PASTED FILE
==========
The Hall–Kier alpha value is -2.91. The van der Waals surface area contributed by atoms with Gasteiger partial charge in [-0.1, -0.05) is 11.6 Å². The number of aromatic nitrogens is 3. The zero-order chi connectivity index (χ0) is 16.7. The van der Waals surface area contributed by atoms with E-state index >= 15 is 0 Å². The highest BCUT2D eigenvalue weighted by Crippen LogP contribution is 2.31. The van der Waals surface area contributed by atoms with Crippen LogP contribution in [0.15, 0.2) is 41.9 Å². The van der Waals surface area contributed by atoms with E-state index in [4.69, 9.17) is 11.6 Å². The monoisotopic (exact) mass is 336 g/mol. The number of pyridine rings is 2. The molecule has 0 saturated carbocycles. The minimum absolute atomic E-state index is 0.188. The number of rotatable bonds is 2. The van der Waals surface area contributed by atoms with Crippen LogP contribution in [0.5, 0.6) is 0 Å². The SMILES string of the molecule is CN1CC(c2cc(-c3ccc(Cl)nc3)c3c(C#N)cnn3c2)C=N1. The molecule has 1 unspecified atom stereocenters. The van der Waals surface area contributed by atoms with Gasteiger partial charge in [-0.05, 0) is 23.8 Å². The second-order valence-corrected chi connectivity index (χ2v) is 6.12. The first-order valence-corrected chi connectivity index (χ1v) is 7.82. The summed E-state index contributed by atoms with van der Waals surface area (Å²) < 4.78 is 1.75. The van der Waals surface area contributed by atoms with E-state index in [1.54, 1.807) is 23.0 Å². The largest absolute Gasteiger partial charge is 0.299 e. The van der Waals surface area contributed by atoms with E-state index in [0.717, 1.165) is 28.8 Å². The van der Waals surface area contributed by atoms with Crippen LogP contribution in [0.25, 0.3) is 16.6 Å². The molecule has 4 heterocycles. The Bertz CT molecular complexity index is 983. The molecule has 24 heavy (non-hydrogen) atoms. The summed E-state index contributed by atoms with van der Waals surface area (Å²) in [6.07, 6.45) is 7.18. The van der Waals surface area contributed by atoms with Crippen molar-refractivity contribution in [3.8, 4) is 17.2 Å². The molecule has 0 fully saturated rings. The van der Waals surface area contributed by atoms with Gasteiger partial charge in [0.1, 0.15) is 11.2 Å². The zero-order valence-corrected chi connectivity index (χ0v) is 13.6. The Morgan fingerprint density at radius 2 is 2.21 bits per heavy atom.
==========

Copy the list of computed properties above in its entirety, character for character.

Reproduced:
The Hall–Kier alpha value is -2.91. The van der Waals surface area contributed by atoms with Gasteiger partial charge in [-0.1, -0.05) is 11.6 Å². The number of aromatic nitrogens is 3. The zero-order chi connectivity index (χ0) is 16.7. The van der Waals surface area contributed by atoms with E-state index >= 15 is 0 Å². The highest BCUT2D eigenvalue weighted by Crippen LogP contribution is 2.31. The van der Waals surface area contributed by atoms with Crippen LogP contribution in [0.15, 0.2) is 41.9 Å². The van der Waals surface area contributed by atoms with E-state index in [4.69, 9.17) is 11.6 Å². The monoisotopic (exact) mass is 336 g/mol. The number of pyridine rings is 2. The molecule has 0 saturated carbocycles. The minimum absolute atomic E-state index is 0.188. The number of rotatable bonds is 2. The van der Waals surface area contributed by atoms with Crippen LogP contribution in [0.5, 0.6) is 0 Å². The SMILES string of the molecule is CN1CC(c2cc(-c3ccc(Cl)nc3)c3c(C#N)cnn3c2)C=N1. The molecule has 1 unspecified atom stereocenters. The van der Waals surface area contributed by atoms with Gasteiger partial charge in [-0.05, 0) is 23.8 Å². The second-order valence-corrected chi connectivity index (χ2v) is 6.12. The first-order valence-corrected chi connectivity index (χ1v) is 7.82. The summed E-state index contributed by atoms with van der Waals surface area (Å²) < 4.78 is 1.75. The van der Waals surface area contributed by atoms with E-state index in [1.54, 1.807) is 23.0 Å². The largest absolute Gasteiger partial charge is 0.299 e. The van der Waals surface area contributed by atoms with E-state index in [0.717, 1.165) is 28.8 Å². The van der Waals surface area contributed by atoms with Crippen LogP contribution in [0.25, 0.3) is 16.6 Å². The molecule has 4 heterocycles. The Bertz CT molecular complexity index is 983. The molecule has 24 heavy (non-hydrogen) atoms. The summed E-state index contributed by atoms with van der Waals surface area (Å²) in [6.07, 6.45) is 7.18. The van der Waals surface area contributed by atoms with Crippen molar-refractivity contribution in [3.8, 4) is 17.2 Å². The molecule has 0 fully saturated rings. The van der Waals surface area contributed by atoms with Gasteiger partial charge in [0.1, 0.15) is 11.2 Å². The zero-order valence-corrected chi connectivity index (χ0v) is 13.6. The Morgan fingerprint density at radius 2 is 2.21 bits per heavy atom.